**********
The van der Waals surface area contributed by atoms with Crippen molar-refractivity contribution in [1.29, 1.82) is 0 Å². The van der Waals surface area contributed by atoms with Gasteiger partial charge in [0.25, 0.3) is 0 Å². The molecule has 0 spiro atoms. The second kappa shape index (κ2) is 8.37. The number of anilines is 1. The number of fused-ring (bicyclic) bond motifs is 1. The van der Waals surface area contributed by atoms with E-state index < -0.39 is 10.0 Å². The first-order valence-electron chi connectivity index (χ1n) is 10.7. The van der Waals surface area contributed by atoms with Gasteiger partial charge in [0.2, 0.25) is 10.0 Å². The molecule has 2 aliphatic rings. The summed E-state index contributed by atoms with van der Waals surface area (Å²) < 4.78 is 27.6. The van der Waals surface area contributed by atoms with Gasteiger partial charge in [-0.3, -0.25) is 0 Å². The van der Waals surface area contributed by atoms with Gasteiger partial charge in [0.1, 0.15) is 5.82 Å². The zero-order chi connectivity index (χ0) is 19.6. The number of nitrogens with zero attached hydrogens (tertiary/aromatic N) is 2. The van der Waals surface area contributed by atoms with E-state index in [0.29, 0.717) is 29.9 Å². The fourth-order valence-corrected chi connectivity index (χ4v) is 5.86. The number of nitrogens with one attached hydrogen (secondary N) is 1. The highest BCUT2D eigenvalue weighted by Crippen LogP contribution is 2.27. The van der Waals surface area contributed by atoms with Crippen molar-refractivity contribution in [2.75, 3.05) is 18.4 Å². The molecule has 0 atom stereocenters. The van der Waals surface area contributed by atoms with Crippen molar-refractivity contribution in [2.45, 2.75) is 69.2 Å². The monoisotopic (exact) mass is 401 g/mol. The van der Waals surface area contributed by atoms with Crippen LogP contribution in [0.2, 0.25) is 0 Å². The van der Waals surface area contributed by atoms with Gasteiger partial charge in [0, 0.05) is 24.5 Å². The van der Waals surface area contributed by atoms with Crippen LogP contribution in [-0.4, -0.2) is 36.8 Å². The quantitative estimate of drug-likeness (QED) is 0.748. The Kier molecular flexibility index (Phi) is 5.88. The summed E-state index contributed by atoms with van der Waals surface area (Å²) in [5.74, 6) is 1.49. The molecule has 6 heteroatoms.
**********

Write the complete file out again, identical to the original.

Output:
The van der Waals surface area contributed by atoms with Crippen molar-refractivity contribution in [1.29, 1.82) is 0 Å². The van der Waals surface area contributed by atoms with Gasteiger partial charge in [0.25, 0.3) is 0 Å². The molecule has 0 spiro atoms. The second kappa shape index (κ2) is 8.37. The number of anilines is 1. The number of fused-ring (bicyclic) bond motifs is 1. The van der Waals surface area contributed by atoms with E-state index < -0.39 is 10.0 Å². The first-order valence-electron chi connectivity index (χ1n) is 10.7. The van der Waals surface area contributed by atoms with Gasteiger partial charge in [0.2, 0.25) is 10.0 Å². The molecule has 2 aliphatic rings. The summed E-state index contributed by atoms with van der Waals surface area (Å²) < 4.78 is 27.6. The van der Waals surface area contributed by atoms with Gasteiger partial charge in [-0.3, -0.25) is 0 Å². The van der Waals surface area contributed by atoms with Gasteiger partial charge in [0.1, 0.15) is 5.82 Å². The zero-order chi connectivity index (χ0) is 19.6. The number of nitrogens with zero attached hydrogens (tertiary/aromatic N) is 2. The van der Waals surface area contributed by atoms with E-state index in [0.29, 0.717) is 29.9 Å². The fourth-order valence-corrected chi connectivity index (χ4v) is 5.86. The number of nitrogens with one attached hydrogen (secondary N) is 1. The highest BCUT2D eigenvalue weighted by Crippen LogP contribution is 2.27. The van der Waals surface area contributed by atoms with Crippen molar-refractivity contribution in [2.75, 3.05) is 18.4 Å². The molecule has 0 atom stereocenters. The van der Waals surface area contributed by atoms with Crippen molar-refractivity contribution in [2.45, 2.75) is 69.2 Å². The monoisotopic (exact) mass is 401 g/mol. The van der Waals surface area contributed by atoms with Crippen LogP contribution in [0.2, 0.25) is 0 Å². The van der Waals surface area contributed by atoms with Gasteiger partial charge in [0, 0.05) is 24.5 Å². The van der Waals surface area contributed by atoms with Crippen LogP contribution in [-0.4, -0.2) is 36.8 Å². The quantitative estimate of drug-likeness (QED) is 0.748. The Kier molecular flexibility index (Phi) is 5.88. The summed E-state index contributed by atoms with van der Waals surface area (Å²) in [5.74, 6) is 1.49. The molecule has 6 heteroatoms.